The latest findings from the Intergovernmental Panel for Climate Change are not as bad as some may have expected. Not that climate change isn't worsening — it is. The window to do something about it is still closing, and the potential impact on human life from harsher weather, coastal flooding and other effects is just as bad as feared. None of that has changed.
But one of the important conclusions of the United Nations panel, which has spent years summarizing the latest research, is that addressing climate change appears to be cheaper than doing nothing. In other words, it won't wreck the global economy to take the much-needed steps to reduce greenhouse gas emissions.
This isn't a new idea, but it's one that's increasingly supported by the data. Unfortunately, it's also a message that seems to have been lost on climate change skeptics. When President Barack Obama took office in 2009, he spoke of the green economy and the potential for new jobs, but the message took a beating when Solyndra, a California-based maker of solar cells, went bankrupt despite more than a half-billion-dollars in taxpayer subsidies.
That incident and the political kerfuffle of a "war on coal" and the chorus of man-made climate change deniers has left a lingering impression that renewable energy is too costly, and dirty energy will keep the U.S. economy humming, particularly against foreign competition. But as the IPCC work group points out, converting from fossil fuels to renewables would shave in the neighborhood of six one-hundredths of 1 percent off economic growth rates. And that's before even factoring in the new jobs from the green economy.
Just as important, it doesn't require waiting around for the perfect solar cell or electric car to be invented or for cold fusion to be mastered. It can be done with existing technology; all that is missing is the will to get the job done.
The threat posed by greenhouse gases is really little different from past environmental hazards whether they were chemicals dumped into rivers or toxic waste dumped into open ditches. Typically, they have been regulated and healthier alternatives found. The challenge posed by carbon dioxide or other greenhouse gases is only greater in scope.
Meanwhile, there are enormous dividends to be had from less consumption of fossil fuels — reducing air pollution and dependence on foreign oil. The United States even possesses a significant advantage in clean energy development through our tradition of innovation and entrepreneurship and the availability of natural gas, which can help smooth the transition.
Make no mistake, the challenge is significant. The IPCC panel sticks to a goal of limiting global warming to just 3.6 degrees Fahrenheit, and considering that greenhouse gas emissions continue to rise (growing 2.2 percent annually over the past decade compared to 1.3 percent annually the previous three decades), the mandate is to take decisive action now.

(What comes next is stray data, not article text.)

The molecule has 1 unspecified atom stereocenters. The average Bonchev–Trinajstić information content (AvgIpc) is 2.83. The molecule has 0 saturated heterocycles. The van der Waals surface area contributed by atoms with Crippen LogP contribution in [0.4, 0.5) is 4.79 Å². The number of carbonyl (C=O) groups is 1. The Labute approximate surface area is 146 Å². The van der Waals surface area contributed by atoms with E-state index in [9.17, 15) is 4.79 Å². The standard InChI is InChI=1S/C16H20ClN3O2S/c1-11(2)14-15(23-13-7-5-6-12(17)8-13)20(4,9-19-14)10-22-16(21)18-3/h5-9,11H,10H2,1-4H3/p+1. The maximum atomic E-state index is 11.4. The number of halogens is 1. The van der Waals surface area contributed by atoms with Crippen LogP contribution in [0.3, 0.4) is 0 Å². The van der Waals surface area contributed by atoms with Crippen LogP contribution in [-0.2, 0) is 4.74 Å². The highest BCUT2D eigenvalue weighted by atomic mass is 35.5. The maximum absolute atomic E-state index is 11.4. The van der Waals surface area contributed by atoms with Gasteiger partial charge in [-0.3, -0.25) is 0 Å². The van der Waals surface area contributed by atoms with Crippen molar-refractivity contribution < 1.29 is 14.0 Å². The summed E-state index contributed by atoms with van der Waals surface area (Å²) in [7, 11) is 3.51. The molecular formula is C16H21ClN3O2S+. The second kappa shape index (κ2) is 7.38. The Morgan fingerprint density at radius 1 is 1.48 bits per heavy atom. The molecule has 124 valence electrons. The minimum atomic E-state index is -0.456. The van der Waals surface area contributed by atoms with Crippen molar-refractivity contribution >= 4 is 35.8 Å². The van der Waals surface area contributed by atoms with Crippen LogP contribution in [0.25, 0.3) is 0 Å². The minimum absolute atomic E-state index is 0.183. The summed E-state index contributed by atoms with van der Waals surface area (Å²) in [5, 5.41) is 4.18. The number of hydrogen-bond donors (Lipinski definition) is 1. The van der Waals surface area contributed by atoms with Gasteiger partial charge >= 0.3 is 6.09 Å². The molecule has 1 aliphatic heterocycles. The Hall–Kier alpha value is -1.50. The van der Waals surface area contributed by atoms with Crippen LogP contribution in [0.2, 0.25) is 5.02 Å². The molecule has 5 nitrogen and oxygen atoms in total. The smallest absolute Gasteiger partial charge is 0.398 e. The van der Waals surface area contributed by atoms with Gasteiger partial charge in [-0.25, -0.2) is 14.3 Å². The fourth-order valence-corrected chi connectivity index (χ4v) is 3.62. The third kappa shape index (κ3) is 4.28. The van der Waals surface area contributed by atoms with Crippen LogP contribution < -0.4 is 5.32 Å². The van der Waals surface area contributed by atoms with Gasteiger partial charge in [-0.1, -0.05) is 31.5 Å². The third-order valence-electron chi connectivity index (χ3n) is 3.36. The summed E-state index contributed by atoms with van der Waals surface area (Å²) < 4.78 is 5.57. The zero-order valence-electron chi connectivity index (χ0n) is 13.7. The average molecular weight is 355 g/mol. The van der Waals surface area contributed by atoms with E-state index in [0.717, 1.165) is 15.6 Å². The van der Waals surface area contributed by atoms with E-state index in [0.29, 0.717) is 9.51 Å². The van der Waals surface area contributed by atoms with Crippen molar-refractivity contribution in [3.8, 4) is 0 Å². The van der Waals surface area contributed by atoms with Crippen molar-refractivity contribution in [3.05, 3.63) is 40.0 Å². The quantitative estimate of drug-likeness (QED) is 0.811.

The report does not offer an exact prescription but lists options from greatly increasing our reliance on alternative energy to planting forests and increasing energy efficiency. Such policy choices have been discussed before, and one of the best for the U.S. would be to either impose a carbon tax or a "cap and trade" emissions program.
Under either option, consumers wouldn't necessarily sacrifice much if the resulting revenues were plowed back into subsidizing consumer energy costs. For example, gasoline prices might rise under a carbon tax, but consumers might also get an annual rebate which they could spend on gasoline, mass transit or a more efficient vehicle.
As earlier IPCC reports pulled together by hundreds of leading scientists have shown, the threat posed by climate change is serious, widespread and growing worse. For the U.S., the first step can be as simple as making permanent the federal tax incentives promoting low-emission power and rescinding those that encourage further oil exploration. That won't end traditional oil drilling as we know it, but there's little reason why taxpayers should underwrite practices that are not in their long-term best interest.
It also means forging binding international agreements so that all countries are headed in the right direction, with industrialized nations subsidizing costs for their poorer neighbors where necessary. This is, after all, not a problem unique to any one country but it will require far greater effort by all than has been shown to date.To respond to this editorial, send an email to firstname.lastname@example.org. Please include your name and contact information.